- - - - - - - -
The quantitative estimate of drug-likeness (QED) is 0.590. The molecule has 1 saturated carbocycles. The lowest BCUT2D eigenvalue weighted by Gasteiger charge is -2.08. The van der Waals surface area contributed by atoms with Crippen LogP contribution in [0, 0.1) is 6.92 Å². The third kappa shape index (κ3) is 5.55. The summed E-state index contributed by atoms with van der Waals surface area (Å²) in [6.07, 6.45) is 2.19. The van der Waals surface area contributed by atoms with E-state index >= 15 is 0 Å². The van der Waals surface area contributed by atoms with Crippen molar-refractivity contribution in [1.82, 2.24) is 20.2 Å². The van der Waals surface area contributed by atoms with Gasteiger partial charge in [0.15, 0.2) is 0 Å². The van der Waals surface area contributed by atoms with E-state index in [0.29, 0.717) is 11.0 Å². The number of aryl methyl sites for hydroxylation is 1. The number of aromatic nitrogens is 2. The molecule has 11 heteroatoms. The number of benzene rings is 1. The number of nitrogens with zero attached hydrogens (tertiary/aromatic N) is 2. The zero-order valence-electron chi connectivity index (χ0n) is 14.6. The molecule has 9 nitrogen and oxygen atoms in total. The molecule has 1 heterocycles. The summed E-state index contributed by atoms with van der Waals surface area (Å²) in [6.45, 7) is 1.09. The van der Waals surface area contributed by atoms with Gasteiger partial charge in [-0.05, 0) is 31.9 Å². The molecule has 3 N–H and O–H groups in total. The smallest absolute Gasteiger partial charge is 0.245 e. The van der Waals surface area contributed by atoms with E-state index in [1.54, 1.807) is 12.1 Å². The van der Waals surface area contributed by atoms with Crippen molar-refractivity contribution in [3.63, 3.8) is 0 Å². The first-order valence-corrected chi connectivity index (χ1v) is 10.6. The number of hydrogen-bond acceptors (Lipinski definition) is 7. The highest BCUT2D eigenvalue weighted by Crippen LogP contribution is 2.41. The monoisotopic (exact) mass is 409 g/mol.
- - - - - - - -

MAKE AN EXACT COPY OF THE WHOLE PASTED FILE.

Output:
The quantitative estimate of drug-likeness (QED) is 0.590. The molecule has 1 saturated carbocycles. The lowest BCUT2D eigenvalue weighted by Gasteiger charge is -2.08. The van der Waals surface area contributed by atoms with Crippen LogP contribution in [0, 0.1) is 6.92 Å². The third kappa shape index (κ3) is 5.55. The summed E-state index contributed by atoms with van der Waals surface area (Å²) in [6.07, 6.45) is 2.19. The van der Waals surface area contributed by atoms with E-state index >= 15 is 0 Å². The van der Waals surface area contributed by atoms with Crippen molar-refractivity contribution in [1.82, 2.24) is 20.2 Å². The van der Waals surface area contributed by atoms with Gasteiger partial charge in [0.15, 0.2) is 0 Å². The van der Waals surface area contributed by atoms with E-state index in [0.29, 0.717) is 11.0 Å². The number of aryl methyl sites for hydroxylation is 1. The number of aromatic nitrogens is 2. The molecule has 11 heteroatoms. The number of benzene rings is 1. The number of nitrogens with zero attached hydrogens (tertiary/aromatic N) is 2. The zero-order valence-electron chi connectivity index (χ0n) is 14.6. The molecule has 9 nitrogen and oxygen atoms in total. The molecule has 1 heterocycles. The summed E-state index contributed by atoms with van der Waals surface area (Å²) in [6.45, 7) is 1.09. The van der Waals surface area contributed by atoms with Gasteiger partial charge in [-0.05, 0) is 31.9 Å². The molecule has 3 N–H and O–H groups in total. The smallest absolute Gasteiger partial charge is 0.245 e. The van der Waals surface area contributed by atoms with E-state index in [1.54, 1.807) is 12.1 Å². The van der Waals surface area contributed by atoms with Crippen molar-refractivity contribution in [3.63, 3.8) is 0 Å². The first-order valence-corrected chi connectivity index (χ1v) is 10.6. The number of hydrogen-bond acceptors (Lipinski definition) is 7. The highest BCUT2D eigenvalue weighted by Crippen LogP contribution is 2.41. The monoisotopic (exact) mass is 409 g/mol.